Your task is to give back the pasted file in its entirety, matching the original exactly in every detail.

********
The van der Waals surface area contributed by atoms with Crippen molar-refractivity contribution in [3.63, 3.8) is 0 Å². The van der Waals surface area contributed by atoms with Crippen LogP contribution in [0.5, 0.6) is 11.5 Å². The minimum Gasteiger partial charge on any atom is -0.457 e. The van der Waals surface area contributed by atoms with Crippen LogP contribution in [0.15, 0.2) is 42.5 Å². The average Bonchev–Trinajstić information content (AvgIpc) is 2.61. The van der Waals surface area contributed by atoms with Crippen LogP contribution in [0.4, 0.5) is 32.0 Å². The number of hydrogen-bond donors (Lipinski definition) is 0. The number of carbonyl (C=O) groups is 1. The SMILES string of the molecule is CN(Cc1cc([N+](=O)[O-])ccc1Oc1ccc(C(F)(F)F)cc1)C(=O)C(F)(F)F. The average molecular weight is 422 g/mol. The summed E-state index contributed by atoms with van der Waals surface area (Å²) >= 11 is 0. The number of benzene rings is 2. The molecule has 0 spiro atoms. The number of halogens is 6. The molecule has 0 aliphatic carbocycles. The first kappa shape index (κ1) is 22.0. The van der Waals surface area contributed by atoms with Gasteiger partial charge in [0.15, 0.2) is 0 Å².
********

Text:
The van der Waals surface area contributed by atoms with Crippen molar-refractivity contribution in [3.63, 3.8) is 0 Å². The van der Waals surface area contributed by atoms with Crippen LogP contribution in [0.5, 0.6) is 11.5 Å². The minimum Gasteiger partial charge on any atom is -0.457 e. The van der Waals surface area contributed by atoms with Crippen LogP contribution in [0.15, 0.2) is 42.5 Å². The average Bonchev–Trinajstić information content (AvgIpc) is 2.61. The van der Waals surface area contributed by atoms with Crippen LogP contribution in [0.4, 0.5) is 32.0 Å². The number of hydrogen-bond donors (Lipinski definition) is 0. The number of carbonyl (C=O) groups is 1. The SMILES string of the molecule is CN(Cc1cc([N+](=O)[O-])ccc1Oc1ccc(C(F)(F)F)cc1)C(=O)C(F)(F)F. The average molecular weight is 422 g/mol. The summed E-state index contributed by atoms with van der Waals surface area (Å²) >= 11 is 0. The number of benzene rings is 2. The molecule has 0 spiro atoms. The number of halogens is 6. The molecule has 0 aliphatic carbocycles. The first kappa shape index (κ1) is 22.0. The van der Waals surface area contributed by atoms with Gasteiger partial charge in [0.15, 0.2) is 0 Å².